An important part of programming is understanding the end goal.  Why are you doing what you are doing?   Susan answers the question Why Do We Homeschool?  Homeschooling can be scary and challenging - so why do it?  Check out Susan's answer, posted at Susan Raber Online.


Normally the hardest part of being a programmer isn't writing the code.  It is finding and fixing bugs.  Often more money is spent debugging code than in writing it in the first place.

Karen writes about some of the problems with homeschooling in A Very Damaging List Against Homeschooling.  Posted at My Own Mind.

Many parents turn to homeschooling because of problems with public schools.  Jamie writes about The ADD/ADHD Epidemic.  Posted at MomSCHOOL.


Once a program starts running, the next step may be to get it to run fast, or run using less memory, or less bandwidth.  Good code development includes balancing the multiple demands for resources, which is also a topic of economics.

From Germany we have a post of Teaching Kids the Basics of Economics which reviews a book designed to teach math, but ends up doing a good job at teaching economics.  Posted at Highhill Homeschool.

An important part of programming is knowing what doesn't have to be optimized.  It probably doesn't make sense to spend six months to speed up ten lines of code that will get used only once and save a small fraction of a second.  Likewise homeschoolers need to know what is important to optimize and what is fine just to leave alone.  A Little Classical Unschooling is about Cristina's recent experience with her daughter as they review changing how they homeschool.  Posted at Home Spun Juggling.

Having fun

Sometimes programming can be a ton of fun.  Whether it is writing some clean code, or writing a game, it can be a great feeling to master a problem.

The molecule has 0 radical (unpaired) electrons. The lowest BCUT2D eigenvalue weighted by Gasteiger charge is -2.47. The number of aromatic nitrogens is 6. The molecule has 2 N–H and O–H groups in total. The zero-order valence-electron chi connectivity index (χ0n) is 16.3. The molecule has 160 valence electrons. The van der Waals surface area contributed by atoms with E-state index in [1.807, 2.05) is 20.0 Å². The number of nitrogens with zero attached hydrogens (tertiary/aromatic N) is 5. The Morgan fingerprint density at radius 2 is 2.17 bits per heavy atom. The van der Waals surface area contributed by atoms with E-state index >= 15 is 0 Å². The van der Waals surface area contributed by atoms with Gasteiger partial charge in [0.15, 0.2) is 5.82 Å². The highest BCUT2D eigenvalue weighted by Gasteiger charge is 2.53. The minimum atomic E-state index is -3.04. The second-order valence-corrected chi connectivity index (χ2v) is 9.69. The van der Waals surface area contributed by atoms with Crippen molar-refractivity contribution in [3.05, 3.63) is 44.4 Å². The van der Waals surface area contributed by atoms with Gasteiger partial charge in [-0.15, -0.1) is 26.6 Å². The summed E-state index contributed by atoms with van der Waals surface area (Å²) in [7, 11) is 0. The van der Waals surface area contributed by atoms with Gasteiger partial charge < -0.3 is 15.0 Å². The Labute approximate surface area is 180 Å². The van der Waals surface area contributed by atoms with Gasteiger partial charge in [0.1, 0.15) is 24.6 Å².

Christy has fun in sharing Lesson ideas using Superman comics.  She writes about how Superman makes a great theme for learning history, philosophy and language arts skills.  Posted at Christy's Houseful of Chaos.

After most major releases of software there will be some kind of celebration.  Mama Squirrel ends Homeschooling and the walls of Jerusalem with "More to plan the party and blow the horns."  Posted at Dewey's Treehouse.

Programming is not for everyone.  And likewise Math is not for everyone.  Denise has a fun post in Quotable: I Do Hate Sums.  Posted at Let's Play Math!

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Go here for the archives of previous carnivals.

Next week the carnival will be held at Petticoat Government.

If you are interested in submitting a post for a future carnival, click here for information.

We thank everyone who has helped out. Thank you to all the participants in this carnival. And thanks to all those who help promote the Carnival of Homeschooling.

Carnival of Homeschooling


Harvest Moon by Hand said...

Enjoyed reading this Carnival, and especially how you tied into the posts to programming concepts. Very clever!

Ahermitt said...

This was great! I learned a lot, and having a programmer husband and son, it gave me some insight.

Barbara Frank said...

Excellent, as always. Thank you!